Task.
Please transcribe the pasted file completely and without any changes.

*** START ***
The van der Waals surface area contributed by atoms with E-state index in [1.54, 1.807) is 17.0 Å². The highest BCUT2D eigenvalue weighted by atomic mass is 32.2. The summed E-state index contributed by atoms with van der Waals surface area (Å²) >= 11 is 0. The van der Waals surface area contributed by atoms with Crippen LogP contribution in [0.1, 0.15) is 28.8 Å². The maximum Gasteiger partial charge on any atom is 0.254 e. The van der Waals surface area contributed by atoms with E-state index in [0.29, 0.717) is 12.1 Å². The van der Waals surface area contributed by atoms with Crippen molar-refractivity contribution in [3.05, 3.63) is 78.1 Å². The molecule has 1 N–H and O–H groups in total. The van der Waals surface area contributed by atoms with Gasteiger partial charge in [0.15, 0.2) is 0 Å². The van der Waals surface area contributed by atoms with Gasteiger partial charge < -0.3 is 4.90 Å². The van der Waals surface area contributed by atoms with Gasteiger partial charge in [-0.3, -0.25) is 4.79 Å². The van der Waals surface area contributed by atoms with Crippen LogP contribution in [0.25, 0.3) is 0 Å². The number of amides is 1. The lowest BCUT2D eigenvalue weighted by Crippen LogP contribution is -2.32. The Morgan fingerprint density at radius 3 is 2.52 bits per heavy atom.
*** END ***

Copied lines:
The van der Waals surface area contributed by atoms with E-state index in [1.54, 1.807) is 17.0 Å². The highest BCUT2D eigenvalue weighted by atomic mass is 32.2. The summed E-state index contributed by atoms with van der Waals surface area (Å²) >= 11 is 0. The van der Waals surface area contributed by atoms with Crippen LogP contribution in [0.1, 0.15) is 28.8 Å². The maximum Gasteiger partial charge on any atom is 0.254 e. The van der Waals surface area contributed by atoms with E-state index in [0.29, 0.717) is 12.1 Å². The van der Waals surface area contributed by atoms with Crippen molar-refractivity contribution in [3.05, 3.63) is 78.1 Å². The molecule has 1 N–H and O–H groups in total. The van der Waals surface area contributed by atoms with Gasteiger partial charge in [0.15, 0.2) is 0 Å². The van der Waals surface area contributed by atoms with Gasteiger partial charge < -0.3 is 4.90 Å². The van der Waals surface area contributed by atoms with Gasteiger partial charge in [-0.3, -0.25) is 4.79 Å². The van der Waals surface area contributed by atoms with Crippen LogP contribution in [0.25, 0.3) is 0 Å². The number of amides is 1. The lowest BCUT2D eigenvalue weighted by Crippen LogP contribution is -2.32. The Morgan fingerprint density at radius 3 is 2.52 bits per heavy atom.